Paul Yole has strongly supported the field of account planning in Perth for over 30 years. He co-founded the Perth arm of the Account Planning Group (APG) and was formerly head of strategic planning at The Brand Agency. Ahead of his latest role as 2018 lecturer for the AdSchool Advanced Strategic Planning course, we caught up with Paul to discuss what it takes to be a great planner and why it’s all about delivering value to clients.
TCC: You once said that “agencies need to prove their worth to an increasingly sceptical audience” – do you believe the client is more sceptical now than ever before, and why?
PY: I think the landscape has changed. More and more, clients are turning to consultants for strategic advice at the business level, so agencies need demonstrate how they can use their innate creativity to solve the client’s brand problems. This is where planners play a crucial role, even before the advertising creative process starts.
Agency briefs often focus on the brand problem that presents itself, but planners should be trying to understand if there is a deeper, unidentified problem. If you can’t identify what the real problem is, no amount of advertising is going to help much.
TCC: Are today’s planners forgetting the ‘basics’?
PY: I think as an industry, advertising too often gets carried away with trying to work out how to use all of the communication tools that are now available.
But human nature doesn’t change. The fundamentals of planning never change, and that is about finding the sweet spot between human truths, cultural truths and brand truths.
Yes, there is an increased need now to understand how people connect with the various forms of media, but before you do that you need to work out how the brand can resolve those cultural and human tensions.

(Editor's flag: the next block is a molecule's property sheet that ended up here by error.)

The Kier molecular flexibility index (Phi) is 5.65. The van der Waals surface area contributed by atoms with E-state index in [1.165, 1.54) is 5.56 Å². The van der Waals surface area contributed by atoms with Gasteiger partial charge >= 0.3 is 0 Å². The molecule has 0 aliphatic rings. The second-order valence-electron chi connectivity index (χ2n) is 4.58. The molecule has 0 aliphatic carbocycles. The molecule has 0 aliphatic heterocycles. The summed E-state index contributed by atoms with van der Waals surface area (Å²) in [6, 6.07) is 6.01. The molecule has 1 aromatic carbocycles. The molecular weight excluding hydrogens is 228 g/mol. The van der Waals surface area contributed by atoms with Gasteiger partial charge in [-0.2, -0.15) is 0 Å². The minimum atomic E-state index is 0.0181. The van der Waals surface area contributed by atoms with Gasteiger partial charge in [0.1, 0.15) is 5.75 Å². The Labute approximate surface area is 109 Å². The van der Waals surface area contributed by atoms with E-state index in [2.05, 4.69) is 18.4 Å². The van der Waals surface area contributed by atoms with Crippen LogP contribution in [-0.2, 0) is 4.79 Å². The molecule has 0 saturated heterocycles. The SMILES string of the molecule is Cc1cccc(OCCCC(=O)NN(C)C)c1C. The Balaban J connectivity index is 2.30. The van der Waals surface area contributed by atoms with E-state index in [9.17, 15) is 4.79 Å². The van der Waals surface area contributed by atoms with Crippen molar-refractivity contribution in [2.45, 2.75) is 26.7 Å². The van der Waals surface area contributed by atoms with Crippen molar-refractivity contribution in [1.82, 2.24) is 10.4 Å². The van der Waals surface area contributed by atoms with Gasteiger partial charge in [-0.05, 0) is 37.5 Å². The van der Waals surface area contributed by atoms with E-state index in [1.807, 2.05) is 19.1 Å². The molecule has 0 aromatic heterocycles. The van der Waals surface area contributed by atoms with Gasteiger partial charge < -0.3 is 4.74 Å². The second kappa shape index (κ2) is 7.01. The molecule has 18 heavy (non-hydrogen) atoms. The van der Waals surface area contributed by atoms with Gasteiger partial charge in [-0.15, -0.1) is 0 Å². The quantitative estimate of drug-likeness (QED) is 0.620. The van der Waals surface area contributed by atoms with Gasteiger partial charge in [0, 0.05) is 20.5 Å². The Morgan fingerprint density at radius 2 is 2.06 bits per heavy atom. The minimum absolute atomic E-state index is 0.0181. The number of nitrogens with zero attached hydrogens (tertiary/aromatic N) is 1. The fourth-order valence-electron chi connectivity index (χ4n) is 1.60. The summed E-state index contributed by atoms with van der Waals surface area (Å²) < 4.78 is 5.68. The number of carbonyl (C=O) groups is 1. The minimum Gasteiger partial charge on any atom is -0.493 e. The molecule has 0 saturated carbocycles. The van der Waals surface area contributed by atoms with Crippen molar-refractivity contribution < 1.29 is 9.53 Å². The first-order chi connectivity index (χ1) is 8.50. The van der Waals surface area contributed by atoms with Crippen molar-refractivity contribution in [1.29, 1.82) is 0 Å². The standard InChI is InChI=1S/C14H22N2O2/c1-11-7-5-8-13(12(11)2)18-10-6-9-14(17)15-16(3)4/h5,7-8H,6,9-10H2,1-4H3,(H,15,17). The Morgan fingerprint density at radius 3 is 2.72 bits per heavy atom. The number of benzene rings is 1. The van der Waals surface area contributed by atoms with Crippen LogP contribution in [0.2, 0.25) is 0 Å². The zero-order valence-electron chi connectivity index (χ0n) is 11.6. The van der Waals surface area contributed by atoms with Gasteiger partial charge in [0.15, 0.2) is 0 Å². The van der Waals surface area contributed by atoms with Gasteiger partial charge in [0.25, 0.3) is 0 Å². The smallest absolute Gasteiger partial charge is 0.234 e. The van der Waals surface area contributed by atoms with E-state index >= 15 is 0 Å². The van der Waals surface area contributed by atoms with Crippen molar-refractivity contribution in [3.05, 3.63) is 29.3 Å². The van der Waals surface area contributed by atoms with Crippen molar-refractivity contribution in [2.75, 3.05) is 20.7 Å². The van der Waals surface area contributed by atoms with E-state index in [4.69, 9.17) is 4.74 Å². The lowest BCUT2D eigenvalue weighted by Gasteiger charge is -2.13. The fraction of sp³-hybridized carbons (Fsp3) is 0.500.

TCC: What are some of the core principles of strategic planning that never go out of fashion?
PY: It is still about making connections between seemingly unrelated things. Steve Jobs had something to say about that.
So, start with identifying the real problem at a business level, then try to understand and influence those relationships between human, cultural and brand truths.
We talk a lot about insights. Real insights are really hard to find, and often misattributed, but that is what clients and creatives will look for from their planner.
TCC: There was a shift toward highly specialised roles eg ‘social media strategist’. But now, this trend seems to be easing. Do you think this is a good thing?
PY: I think you do need someone who can understand and leverage the mechanics of social media, so that suggests to me an increasingly important strategic role for people who work in media and analytics.
However, I am worried that we may be breeding too many generalists who spread themselves too thinly. So, I think some of the larger agencies may be looking at splitting the behavioural and communications planning sides of strategy.
But the future for me goes back to convincing clients that we as planners can add real value at the strategic level. To our advantage, we tend to be more creative than consultants and have a broader range of brand experience that we can bring to the table.
TCC: What are 2-3 qualities that separate the good planners from the great?
PY: Merry Baskin talks about 6 core qualities she looks for in a planner. Of those, I think the two most important are curiosity and rigorous thinking. The greatest planners, though, have been what Jon Steel calls “simplifiers”. Too many planners just complicate things. And nobody wants that.